Next Page »


Welcome to the Vintage Powder Room Cinema!  Tonight’s feature is THREE GIRLS ABOUT TOWN starring Joan Blondell, Binnie Barnes, Janet Blair, Robert Benchley and John Howard.

Enjoy the movie!

TCM says:

As the Merchants Hotel readies for a morticians convention and the mediation committee meeting of a group of aircraft manufacturers and workers, hotel manager Wilburforce Puddle worries about a newspaper editorial critical of the hotel’s policy of employing hostesses. Angered by the editorial, head hostess Hope Banner storms into the hotel press room to confront her fiancé, reporter Tommy Hopkins. Tommy denies that he had prior knowledge about the editorial, although he would like Hope to resign as hostess and find a “regular” job. Hope, however, argues that she needs the extra money to send her younger sister Charity to private school. After Hope leaves, Charity appears in the press room looking for her sister, and Tommy escorts her to Hope’s room. There, Charity announces to Hope and her other hostess sister Faith that she intends to quit school and follow in her sisters’ footsteps. Both Faith and Hope oppose her decision, asserting that she is too young and innocent to leave school.


No other item in my collection captures the feeling of Southern California during the 1920s as well as this West Electric Beach & Motor Hair Net envelope.

In addition to producing hair nets, West Electric, based in Philadelphia, manufactured hair curlers and shampoo. The company patented one of its hair curler designs as early as 1909 and ads for their products appeared in magazines such as The Ladies’ Home Journal.

The sandy beach and graceful palm trees depicted on the package are evocative of any location offering surf and sand, but the car is a dead giveaway of the L.A. life—no other place has embraced car culture with such frank enthusiasm and unconditional love as Southern California.

 As soon as I saw the hair net package I was drawn into 1920s Los Angeles, and the birth of modern styles in swimwear.

Prior to the 1920s women’s bathing suits were more concerned with coverage than with comfort. Imagine jumping into the surf at Santa Monica Beach in a black, knee-length, puffed-sleeve wool dress. Following WWI everything changed. Women painted their faces and bobbed their hair, and bathing suit designs started to reflect their new freedom. No right thinking flapper would show up at a beach party in anything that covered her knees or her arms.

In 1921 a local fashion show introduced inflatable bathing suits, which were described as pretty and practical because they allowed the wearer to float in the water, just like she was using water wings. The style sank without a trace.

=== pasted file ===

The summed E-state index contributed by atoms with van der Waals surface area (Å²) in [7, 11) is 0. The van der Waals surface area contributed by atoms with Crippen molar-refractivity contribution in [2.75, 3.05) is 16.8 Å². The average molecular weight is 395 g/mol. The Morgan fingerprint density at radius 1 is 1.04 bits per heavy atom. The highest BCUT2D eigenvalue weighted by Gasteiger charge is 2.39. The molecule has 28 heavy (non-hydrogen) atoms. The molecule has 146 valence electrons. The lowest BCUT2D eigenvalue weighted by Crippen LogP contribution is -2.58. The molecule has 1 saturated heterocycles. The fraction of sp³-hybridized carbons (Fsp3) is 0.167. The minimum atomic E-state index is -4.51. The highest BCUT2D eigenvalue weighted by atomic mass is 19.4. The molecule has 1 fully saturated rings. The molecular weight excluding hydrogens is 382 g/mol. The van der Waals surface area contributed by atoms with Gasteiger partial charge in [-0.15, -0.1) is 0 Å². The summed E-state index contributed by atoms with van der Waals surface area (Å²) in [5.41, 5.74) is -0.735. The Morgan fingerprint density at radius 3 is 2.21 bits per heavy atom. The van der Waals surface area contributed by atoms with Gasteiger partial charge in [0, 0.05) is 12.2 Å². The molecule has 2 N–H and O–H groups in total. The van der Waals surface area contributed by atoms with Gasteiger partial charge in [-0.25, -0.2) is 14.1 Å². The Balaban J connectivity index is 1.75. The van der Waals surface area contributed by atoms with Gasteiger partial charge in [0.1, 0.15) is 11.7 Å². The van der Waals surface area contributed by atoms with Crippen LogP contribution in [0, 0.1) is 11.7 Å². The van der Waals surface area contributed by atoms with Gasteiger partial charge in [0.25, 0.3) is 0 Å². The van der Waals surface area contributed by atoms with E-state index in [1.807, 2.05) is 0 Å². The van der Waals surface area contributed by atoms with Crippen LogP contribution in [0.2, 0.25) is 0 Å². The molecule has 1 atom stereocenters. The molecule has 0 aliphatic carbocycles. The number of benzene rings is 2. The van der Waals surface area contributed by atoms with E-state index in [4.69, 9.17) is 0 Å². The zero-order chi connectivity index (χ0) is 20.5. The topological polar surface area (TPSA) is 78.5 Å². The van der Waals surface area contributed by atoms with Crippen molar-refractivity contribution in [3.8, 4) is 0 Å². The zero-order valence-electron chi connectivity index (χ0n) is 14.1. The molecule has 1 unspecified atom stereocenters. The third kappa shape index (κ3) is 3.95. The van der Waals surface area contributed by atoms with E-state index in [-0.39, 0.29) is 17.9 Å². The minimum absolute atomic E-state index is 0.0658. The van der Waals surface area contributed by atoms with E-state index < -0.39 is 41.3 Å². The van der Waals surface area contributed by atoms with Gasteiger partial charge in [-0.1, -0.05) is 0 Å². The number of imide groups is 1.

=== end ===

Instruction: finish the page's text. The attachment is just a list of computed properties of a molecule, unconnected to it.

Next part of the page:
Following the discovery of King Tut’s tomb by Howard Carter in 1922 people were consumed with all things Egyptian, and of course Egyptian themed bathing suits briefly became the rage on local beaches. What made the water wear Egyptian themed? Why the hand-painted hieroglyphics representing inscriptions from the Pharaoh’s tomb, of course.

Bathing suit designs then changed forever in 1925 when Fred Cole entered the swimwear business. Cole had been a silent film actor, an occupation his parents thought thoroughly disreputable, during the early 1920s, so they were pleased when he suggested that they start a swimwear line at their knitting mills in Los Angeles, and the staid sounding “West Coast Manchester Knitting Mills” became “Cole of California.” Cole would bring Hollywood glamour to the swimsuit industry.

In 1936, Cole hired Margit Felligi, who served as Cole’s head designer until 1972. Felligi was an inspired innovator and in 1943, during the wartime shortage of rubber, she created the first side-laced swimsuit. It was called the “Swoon Suit” in honor of popular crooner Frank Sinatra.

She continued to make fashion history over the years with her significant contributions to fabric and design, including the 1964 “Scandal Suit,” which was considered to be one of the most overtly sexy bathing suits of all time.

Cole still exists as Catalina-Cole, and in 1997 the company launched another winner, the “tankini.” I think Fred Cole and Margit Felligi would be pleased.


Welcome to Vintage Powder Room Cinema!  Tonight’s feature is LADY OF BURLESQUE starring Barbara Stanwyck, Michael O’Shea and directed by William Wellman.   I think this film makes a nice companion piece for tonight’s post about the La Cherte face powder box.

Enjoy the movie!

Wikipedia says:

In 1941, Lee authored a mystery thriller called The G-String Murders, which was made into the sanitized 1943 film, Lady of Burlesque starring Barbara Stanwyck. While some assert this was in fact ghost-written by Craig Rice, there are those who claim that there is more than sufficient written evidence in the form of manuscripts and Lee’s own correspondence to prove that she wrote a large part of the novel herself under the guidance of Rice and others, including her editor George Davis, a friend and mentor. Lee’s second murder mystery, Mother Finds a Body, was published in 1942.



During the late 1920s La Cherte face powder claimed to be “The World’s Most Exquisite Face Powder.” Its ads even promised “it will endure through hours of dancing,” and the woman on this powder box from my collection seems to be testing the veracity of the company’s claim by strutting across a stage beneath a single spotlight.

It takes a woman with uncommon panache to take the stage alone, and that is why the La Cherte face powder box reminds me so much of Betty “Ball of Fire” Rowland, one of the most famous burlesque dancers of her era.

Betty was originally known as the “littlest burlesque star” because of her small stature, but her spirited performances earned the gorgeous titian-tressed dynamo the nickname “Ball of Fire”.  Betty wowed audiences for years at the New Follies Theater on South Main Street downtown in revues such as “Panties Inferno,” “It’s Wicked,” and “Julius Teaser”.